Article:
Despite the flow of billions of federal stimulus dollars to strengthen health care in Georgia, the governor has proposed a 10 percent cut in Medicaid reimbursements to hospitals and six percent to physicians. This action could have a devastating effect on Georgia’s already financially strapped hospitals, especially those in rural areas.
Because of the stimulus package, the matching rate for Medicaid is nearly $3 in federal funds for every $1 raised at the state level. So the governor’s planned reduction of $255 million in state funding would wind up costing Georgia $750 million in federal funds. According to testimony before the Appropriations Subcommittee, it is estimated that if these cuts are imposed, Georgia could lose 20 of its critical access hospitals and two to three midsized hospitals.
Earlier this session, the governor proposed a 1.6 percent health care provider tax, which failed because of legislative opposition. Apparently, the governor’s displeasure with that failure is one reason for his new proposal for Medicaid cuts. With many rural hospitals already on financial life support, legislative budget writers are seeking ways to avoid the governor’s proposed cuts.
March 12 was the 30th day of the 2009 legislative session, also known as “cross-over” day because it was the deadline for legislation to pass the House and still be considered by the Senate this year, and vice versa. Some of the measures receiving House approval this week were:
•HB 23, which would ban teenage drivers from sending text messages or making calls on their cell phones while driving.
•HB 44, which would require at least a fourth of all state departments to justify their entire budgets to the legislature in a given year. This is a start, but actually all departments should engage in “zero based” budgeting every year.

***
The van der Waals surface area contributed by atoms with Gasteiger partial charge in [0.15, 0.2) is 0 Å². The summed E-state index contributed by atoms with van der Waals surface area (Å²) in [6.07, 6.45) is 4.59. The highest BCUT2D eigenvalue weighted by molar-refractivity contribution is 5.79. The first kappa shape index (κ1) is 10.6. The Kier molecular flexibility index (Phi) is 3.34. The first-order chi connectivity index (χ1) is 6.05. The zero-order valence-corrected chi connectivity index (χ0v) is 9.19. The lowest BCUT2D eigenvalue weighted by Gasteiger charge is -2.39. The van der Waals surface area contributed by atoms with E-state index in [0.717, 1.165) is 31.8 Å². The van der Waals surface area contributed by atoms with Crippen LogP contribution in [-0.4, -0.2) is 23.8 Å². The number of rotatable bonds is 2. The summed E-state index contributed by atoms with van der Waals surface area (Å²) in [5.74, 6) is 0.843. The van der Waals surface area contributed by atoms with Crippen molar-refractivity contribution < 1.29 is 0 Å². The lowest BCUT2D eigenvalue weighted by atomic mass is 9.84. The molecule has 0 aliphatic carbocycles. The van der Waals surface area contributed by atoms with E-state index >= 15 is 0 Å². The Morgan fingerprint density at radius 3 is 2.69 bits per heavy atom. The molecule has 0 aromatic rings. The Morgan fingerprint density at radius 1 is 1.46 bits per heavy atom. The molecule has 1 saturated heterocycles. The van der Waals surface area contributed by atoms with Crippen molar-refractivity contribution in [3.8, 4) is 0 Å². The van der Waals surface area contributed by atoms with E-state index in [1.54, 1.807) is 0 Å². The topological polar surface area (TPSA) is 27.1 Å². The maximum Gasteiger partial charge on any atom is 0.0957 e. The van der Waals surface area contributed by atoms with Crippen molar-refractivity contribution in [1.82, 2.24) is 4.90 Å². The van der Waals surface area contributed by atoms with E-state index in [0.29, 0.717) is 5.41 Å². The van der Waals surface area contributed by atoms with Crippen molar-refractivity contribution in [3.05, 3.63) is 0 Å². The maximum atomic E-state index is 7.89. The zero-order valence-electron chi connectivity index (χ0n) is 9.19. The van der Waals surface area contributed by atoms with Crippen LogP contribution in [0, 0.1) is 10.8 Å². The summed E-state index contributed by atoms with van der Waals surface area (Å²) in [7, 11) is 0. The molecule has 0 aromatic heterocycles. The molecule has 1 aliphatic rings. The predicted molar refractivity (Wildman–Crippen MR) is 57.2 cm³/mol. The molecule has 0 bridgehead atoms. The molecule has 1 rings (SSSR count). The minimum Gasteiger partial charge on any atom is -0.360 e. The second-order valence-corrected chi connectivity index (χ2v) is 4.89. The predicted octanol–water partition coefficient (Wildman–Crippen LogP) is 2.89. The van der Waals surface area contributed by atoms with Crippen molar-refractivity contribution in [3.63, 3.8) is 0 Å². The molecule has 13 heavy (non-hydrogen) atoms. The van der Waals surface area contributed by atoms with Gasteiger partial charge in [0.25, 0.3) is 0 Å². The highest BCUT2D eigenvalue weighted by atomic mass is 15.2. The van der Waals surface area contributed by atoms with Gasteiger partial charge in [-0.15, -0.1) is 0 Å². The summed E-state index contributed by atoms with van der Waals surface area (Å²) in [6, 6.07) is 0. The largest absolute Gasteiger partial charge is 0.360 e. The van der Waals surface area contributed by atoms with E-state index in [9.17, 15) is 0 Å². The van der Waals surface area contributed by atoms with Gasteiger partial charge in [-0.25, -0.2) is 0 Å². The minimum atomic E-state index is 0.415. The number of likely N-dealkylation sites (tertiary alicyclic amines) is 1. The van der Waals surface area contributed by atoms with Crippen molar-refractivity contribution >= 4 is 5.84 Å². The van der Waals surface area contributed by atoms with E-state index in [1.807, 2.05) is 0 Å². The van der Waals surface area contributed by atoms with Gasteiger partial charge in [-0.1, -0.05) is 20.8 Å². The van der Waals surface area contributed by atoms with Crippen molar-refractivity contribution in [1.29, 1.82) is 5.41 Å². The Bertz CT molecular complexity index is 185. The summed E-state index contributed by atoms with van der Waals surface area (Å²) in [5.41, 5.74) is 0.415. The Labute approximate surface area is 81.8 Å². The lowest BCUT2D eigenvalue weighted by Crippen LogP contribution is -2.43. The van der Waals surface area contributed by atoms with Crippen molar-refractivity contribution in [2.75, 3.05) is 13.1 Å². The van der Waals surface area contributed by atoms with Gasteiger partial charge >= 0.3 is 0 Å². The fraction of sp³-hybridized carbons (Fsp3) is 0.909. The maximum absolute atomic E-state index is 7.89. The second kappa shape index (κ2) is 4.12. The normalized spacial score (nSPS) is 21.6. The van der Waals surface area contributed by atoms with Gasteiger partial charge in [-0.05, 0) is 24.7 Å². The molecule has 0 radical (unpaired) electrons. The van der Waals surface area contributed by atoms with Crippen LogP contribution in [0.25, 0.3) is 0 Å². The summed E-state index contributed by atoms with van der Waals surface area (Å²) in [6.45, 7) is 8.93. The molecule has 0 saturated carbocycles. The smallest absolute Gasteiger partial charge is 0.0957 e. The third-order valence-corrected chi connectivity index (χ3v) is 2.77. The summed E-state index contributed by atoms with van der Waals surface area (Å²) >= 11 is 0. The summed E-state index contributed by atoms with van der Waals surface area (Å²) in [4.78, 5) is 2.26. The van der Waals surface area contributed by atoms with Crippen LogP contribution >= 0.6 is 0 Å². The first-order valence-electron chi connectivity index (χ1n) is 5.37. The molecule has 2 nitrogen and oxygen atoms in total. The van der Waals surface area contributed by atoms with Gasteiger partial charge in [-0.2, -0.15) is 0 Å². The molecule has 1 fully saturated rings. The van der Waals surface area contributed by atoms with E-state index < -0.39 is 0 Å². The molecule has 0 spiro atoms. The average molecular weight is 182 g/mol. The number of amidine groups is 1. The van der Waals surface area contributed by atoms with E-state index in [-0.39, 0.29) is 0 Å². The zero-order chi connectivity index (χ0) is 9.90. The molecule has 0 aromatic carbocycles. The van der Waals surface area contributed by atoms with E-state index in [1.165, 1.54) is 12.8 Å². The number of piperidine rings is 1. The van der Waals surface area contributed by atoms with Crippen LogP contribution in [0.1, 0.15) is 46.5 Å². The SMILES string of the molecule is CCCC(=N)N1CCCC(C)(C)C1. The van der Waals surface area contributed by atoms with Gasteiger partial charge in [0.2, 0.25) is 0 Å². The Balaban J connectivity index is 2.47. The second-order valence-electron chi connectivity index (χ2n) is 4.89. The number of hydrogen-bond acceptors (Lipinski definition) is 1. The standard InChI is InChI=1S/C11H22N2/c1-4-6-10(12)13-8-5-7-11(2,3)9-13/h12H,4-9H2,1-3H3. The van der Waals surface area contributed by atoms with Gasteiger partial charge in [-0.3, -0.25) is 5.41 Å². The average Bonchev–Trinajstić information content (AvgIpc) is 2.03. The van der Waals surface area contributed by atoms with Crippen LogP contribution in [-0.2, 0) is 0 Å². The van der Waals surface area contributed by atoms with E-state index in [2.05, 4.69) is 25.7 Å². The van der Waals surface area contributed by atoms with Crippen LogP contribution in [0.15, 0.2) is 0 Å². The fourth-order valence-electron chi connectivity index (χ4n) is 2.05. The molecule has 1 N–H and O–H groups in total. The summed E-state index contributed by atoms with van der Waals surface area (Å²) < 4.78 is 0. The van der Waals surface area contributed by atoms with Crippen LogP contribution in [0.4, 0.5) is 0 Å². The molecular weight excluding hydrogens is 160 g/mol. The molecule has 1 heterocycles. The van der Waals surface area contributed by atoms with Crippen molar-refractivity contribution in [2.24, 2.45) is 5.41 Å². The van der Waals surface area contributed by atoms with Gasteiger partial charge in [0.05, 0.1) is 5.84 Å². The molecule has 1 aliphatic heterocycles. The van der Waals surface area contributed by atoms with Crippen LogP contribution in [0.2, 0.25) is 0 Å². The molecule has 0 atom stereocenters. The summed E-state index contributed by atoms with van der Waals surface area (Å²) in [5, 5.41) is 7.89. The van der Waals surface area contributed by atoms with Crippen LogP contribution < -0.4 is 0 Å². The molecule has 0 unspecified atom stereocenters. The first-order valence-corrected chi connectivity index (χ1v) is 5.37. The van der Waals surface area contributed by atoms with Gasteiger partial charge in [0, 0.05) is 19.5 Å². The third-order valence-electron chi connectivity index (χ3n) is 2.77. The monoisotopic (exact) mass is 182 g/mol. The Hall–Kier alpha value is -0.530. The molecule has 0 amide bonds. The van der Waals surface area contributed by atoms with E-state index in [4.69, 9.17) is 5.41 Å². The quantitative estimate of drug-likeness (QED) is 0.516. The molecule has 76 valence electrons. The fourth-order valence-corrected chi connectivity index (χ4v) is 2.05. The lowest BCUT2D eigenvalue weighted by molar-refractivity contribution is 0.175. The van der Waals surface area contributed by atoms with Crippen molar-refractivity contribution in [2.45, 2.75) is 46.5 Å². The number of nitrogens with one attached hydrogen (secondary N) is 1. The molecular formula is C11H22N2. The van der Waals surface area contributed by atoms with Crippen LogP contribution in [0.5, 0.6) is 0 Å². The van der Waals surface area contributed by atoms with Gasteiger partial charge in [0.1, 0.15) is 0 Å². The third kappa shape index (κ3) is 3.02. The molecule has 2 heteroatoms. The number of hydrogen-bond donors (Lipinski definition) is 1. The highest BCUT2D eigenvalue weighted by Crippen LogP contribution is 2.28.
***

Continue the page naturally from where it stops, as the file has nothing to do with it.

•HB 160, which would put an additional $200 fine on “super speeders,” motorists who are convicted of driving more than 85 mph on a four-lane highway or more than 75 on a two-lane road. The bill’s sponsor claimed the revenues from the extra fees would go toward trauma care funding, but revenues cannot be designated without changing the Constitution. The state is expecting a big “payday” from this new law, but there are more than 250,000 unlicensed drivers who cannot pay their license reinstatement fees now, and HB 160 would exacerbate that problem.
•HB 228, which would reorganize the massive state Department of Human Resources by moving Public Health and Mental Health, Developmental Disabilities and Addictive Diseases to a new Department of Public and Behavioral Health Services. The Department of Community Health would continue as a regulatory and payer agency for Medicaid, PeachCare and the State Health Benefit Plan. The remaining Department of Human Services would oversee the Department of Family and Children Services and Aging. This bill takes one large bureaucracy and creates two new ones.
•HB 243, which would eliminate the year-long, rigorous program of National Board Certification for public school teachers and the 10 percent salary increase incentive that goes along with it. This legislation sends the wrong message to educators and those who plan to become teachers. Approximately 2,500 Georgia teachers have gone through this program because they know it will improve their skills in the classroom and benefit our students.
•HB 480, which would eliminate the yearly ad valorem tax on automobiles that is due on the owner’s birthday and replace the tax with a one-time title fee of 7 percent of the purchase price, not to exceed $2,000. This bill is still a work in progress as it moves to the Senate.
•HB 481, which would provide a tax credit for businesses that hire unemployed workers and temporarily suspend the fees charged to new businesses for filing incorporation papers and similar business documents.
•HB 482, which would eliminate the state inventory tax charged to businesses.
•HB 484, which would exempt the one-year residency requirement for HOPE Scholarship eligibility for the children of active duty military personnel.
Both the House and Senate approved final versions of the supplemental budget for fiscal year 2009, which ends June 30. The $18.9 billion proposal reflects approximately $2 billion in spending cuts due to a severe downturn in revenues over the past year. Despite the federal stimulus/bailout funding making its way to Georgia, this budget includes $185 million in education cuts that will have to be borne by local property tax increases.
The new budget restores the $428 million in homeowner tax relief grants that had been cut by the governor, saving the average Georgia homeowner $200 to $300 in property taxes. The governor signed HB 118 into law March 13.
Rep. Alan Powell (D-Hartwell) represents the 29th District (Franklin, Hart and Madison counties) in the Georgia House of Representatives. Contact him at 507 Coverdell Office Building, Atlanta, GA 30334; by phone at 404-656-0202 or by e-mail at email@example.com. For more information, visitwww.alanpowell.net.